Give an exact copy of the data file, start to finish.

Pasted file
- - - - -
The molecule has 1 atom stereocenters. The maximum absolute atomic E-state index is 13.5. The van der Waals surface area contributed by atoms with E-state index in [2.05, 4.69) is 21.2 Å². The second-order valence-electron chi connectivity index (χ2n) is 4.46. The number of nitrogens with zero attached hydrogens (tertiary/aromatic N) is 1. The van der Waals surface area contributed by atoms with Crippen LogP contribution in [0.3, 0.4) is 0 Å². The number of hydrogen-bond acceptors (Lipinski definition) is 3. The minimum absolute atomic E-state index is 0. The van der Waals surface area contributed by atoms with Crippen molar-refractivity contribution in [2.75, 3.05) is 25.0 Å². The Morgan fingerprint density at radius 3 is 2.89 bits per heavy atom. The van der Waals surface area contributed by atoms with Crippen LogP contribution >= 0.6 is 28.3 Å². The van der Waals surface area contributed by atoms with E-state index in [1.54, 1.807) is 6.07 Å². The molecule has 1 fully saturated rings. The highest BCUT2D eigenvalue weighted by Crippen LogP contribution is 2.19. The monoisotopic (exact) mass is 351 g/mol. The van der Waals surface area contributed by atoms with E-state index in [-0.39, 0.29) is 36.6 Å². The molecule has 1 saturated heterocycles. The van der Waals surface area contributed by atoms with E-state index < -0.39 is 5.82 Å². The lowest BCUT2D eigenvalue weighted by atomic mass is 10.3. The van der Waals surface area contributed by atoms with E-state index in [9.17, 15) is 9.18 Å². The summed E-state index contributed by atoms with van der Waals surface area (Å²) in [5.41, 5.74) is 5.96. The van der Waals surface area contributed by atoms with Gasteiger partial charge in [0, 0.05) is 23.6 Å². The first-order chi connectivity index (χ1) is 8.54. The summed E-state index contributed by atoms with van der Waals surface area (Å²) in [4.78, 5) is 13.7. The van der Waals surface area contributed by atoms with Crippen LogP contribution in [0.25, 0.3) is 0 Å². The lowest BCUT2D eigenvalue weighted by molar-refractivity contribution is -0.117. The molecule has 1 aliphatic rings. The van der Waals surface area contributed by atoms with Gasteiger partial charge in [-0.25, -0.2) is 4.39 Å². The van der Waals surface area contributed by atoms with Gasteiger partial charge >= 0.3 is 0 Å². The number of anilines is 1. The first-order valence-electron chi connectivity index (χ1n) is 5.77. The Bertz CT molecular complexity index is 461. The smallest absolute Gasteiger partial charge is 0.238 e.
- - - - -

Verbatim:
The molecule has 1 atom stereocenters. The maximum absolute atomic E-state index is 13.5. The van der Waals surface area contributed by atoms with E-state index in [2.05, 4.69) is 21.2 Å². The second-order valence-electron chi connectivity index (χ2n) is 4.46. The number of nitrogens with zero attached hydrogens (tertiary/aromatic N) is 1. The van der Waals surface area contributed by atoms with Crippen LogP contribution in [0.3, 0.4) is 0 Å². The number of hydrogen-bond acceptors (Lipinski definition) is 3. The minimum absolute atomic E-state index is 0. The van der Waals surface area contributed by atoms with Crippen molar-refractivity contribution in [2.75, 3.05) is 25.0 Å². The Morgan fingerprint density at radius 3 is 2.89 bits per heavy atom. The van der Waals surface area contributed by atoms with Crippen LogP contribution >= 0.6 is 28.3 Å². The van der Waals surface area contributed by atoms with E-state index in [1.54, 1.807) is 6.07 Å². The molecule has 1 fully saturated rings. The highest BCUT2D eigenvalue weighted by Crippen LogP contribution is 2.19. The monoisotopic (exact) mass is 351 g/mol. The van der Waals surface area contributed by atoms with E-state index in [-0.39, 0.29) is 36.6 Å². The molecule has 1 saturated heterocycles. The van der Waals surface area contributed by atoms with E-state index < -0.39 is 5.82 Å². The lowest BCUT2D eigenvalue weighted by atomic mass is 10.3. The van der Waals surface area contributed by atoms with E-state index in [9.17, 15) is 9.18 Å². The summed E-state index contributed by atoms with van der Waals surface area (Å²) in [5.41, 5.74) is 5.96. The van der Waals surface area contributed by atoms with Gasteiger partial charge in [0, 0.05) is 23.6 Å². The first-order chi connectivity index (χ1) is 8.54. The summed E-state index contributed by atoms with van der Waals surface area (Å²) in [4.78, 5) is 13.7. The van der Waals surface area contributed by atoms with Crippen LogP contribution in [0.25, 0.3) is 0 Å². The lowest BCUT2D eigenvalue weighted by molar-refractivity contribution is -0.117. The molecule has 1 aliphatic rings. The van der Waals surface area contributed by atoms with Gasteiger partial charge in [-0.25, -0.2) is 4.39 Å². The van der Waals surface area contributed by atoms with Gasteiger partial charge >= 0.3 is 0 Å². The number of anilines is 1. The first-order valence-electron chi connectivity index (χ1n) is 5.77. The Bertz CT molecular complexity index is 461. The smallest absolute Gasteiger partial charge is 0.238 e.